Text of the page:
The difference in commissioning an open bar vs. a cash bar comes down to hospitality, etiquette and manners. Your guests are just that: guests and expect to be treated as such. It's like you offering to host a few of your friends at your home but ask them to bring their own beverages.
In the wedding world, it's proper manners to have an open bar because ultimately your guests are there for you. If you think about it, of all the people you two know combined, you invited the select few to celebrate with you and, in theory, you want to extend the best possible hospitality.
LIMITED ON FUNDS FOR YOUR WEDDING BAR SERVICE?
You could limit your wedding bar service to beer and wine plus 2 signature cocktails, a his and hers, so that you don’t have to fully stock an entire bar.
I try to steer my clients clear of this option but is feasible if you really need to cut some corners. Instead of hosting an open bar for the entire evening, you can host it partially. For example instead of hosting the bar for 6 - 8 hours, I suggest that you host it for about 4 - 6 hours. If planned out correctly, this should lead into the time for toasts and a little bit into the dancing segment of your wedding day. At this point the elderly will have left, if children were allowed then parents may have taken them home for bedtime and hopefully your guests have been enjoying your wedding bar service to this point to keep the party going.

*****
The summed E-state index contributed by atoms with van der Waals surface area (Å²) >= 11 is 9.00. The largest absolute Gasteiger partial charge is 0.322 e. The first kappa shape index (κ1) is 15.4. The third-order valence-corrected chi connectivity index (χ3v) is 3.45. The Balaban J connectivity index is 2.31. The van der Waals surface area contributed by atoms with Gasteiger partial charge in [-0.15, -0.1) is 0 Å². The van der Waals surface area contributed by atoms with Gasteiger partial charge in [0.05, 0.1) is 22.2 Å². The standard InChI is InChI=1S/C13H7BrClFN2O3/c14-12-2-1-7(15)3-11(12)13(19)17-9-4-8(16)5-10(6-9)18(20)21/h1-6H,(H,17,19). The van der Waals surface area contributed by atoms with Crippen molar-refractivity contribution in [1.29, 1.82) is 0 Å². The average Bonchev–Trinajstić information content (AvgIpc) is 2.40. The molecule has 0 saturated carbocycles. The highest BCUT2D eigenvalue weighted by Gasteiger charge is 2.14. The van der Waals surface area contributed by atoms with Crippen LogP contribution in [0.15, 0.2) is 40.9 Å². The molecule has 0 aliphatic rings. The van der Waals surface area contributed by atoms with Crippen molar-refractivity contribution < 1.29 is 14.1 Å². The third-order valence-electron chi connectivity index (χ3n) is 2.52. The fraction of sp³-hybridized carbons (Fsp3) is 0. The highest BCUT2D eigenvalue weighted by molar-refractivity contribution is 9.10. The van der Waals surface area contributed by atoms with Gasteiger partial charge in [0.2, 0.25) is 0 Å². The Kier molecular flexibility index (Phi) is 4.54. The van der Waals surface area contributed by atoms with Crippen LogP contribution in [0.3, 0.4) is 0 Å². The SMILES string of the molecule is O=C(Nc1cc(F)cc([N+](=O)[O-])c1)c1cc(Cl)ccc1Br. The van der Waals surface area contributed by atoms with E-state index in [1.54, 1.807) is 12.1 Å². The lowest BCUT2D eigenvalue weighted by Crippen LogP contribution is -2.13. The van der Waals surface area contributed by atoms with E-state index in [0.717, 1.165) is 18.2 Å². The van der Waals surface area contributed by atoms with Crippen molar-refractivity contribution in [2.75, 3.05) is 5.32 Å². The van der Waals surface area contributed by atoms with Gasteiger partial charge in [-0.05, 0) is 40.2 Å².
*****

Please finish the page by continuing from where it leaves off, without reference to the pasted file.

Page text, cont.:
IN MY OPINION
In addition to doing everything in my power to serve and satisfy my bride and groom, I do my best to appease your guests. Weddings should be an experience for everyone because you are planning so much and paying a considerable amount of money, the last thing you want is for your guests to feel uncomfortable. This is a time where friends and family get together and hospitality plays a BIG role in that. I would HIGHLY recommend hosting the entire bar for the entire event.
Make sure your Mixologist has a good reputation, is a professional and has great reviews. You’ve heard the horror stories where the bar didn't have enough alcohol and ran out during cocktail hour (that happened at a wedding this weekend actually where I wasn't involved with the planning). A professional will know what they need to bring and will ask you the type of guests you are inviting so they can recommend the right amount of alcohol based on your demographic. You also want someone who is able to read people in the case where they need to cut a guest off or help identify a potential issue to prevent it from getting worse on your wedding day.
For more tips about bar services, visit Mint Bartending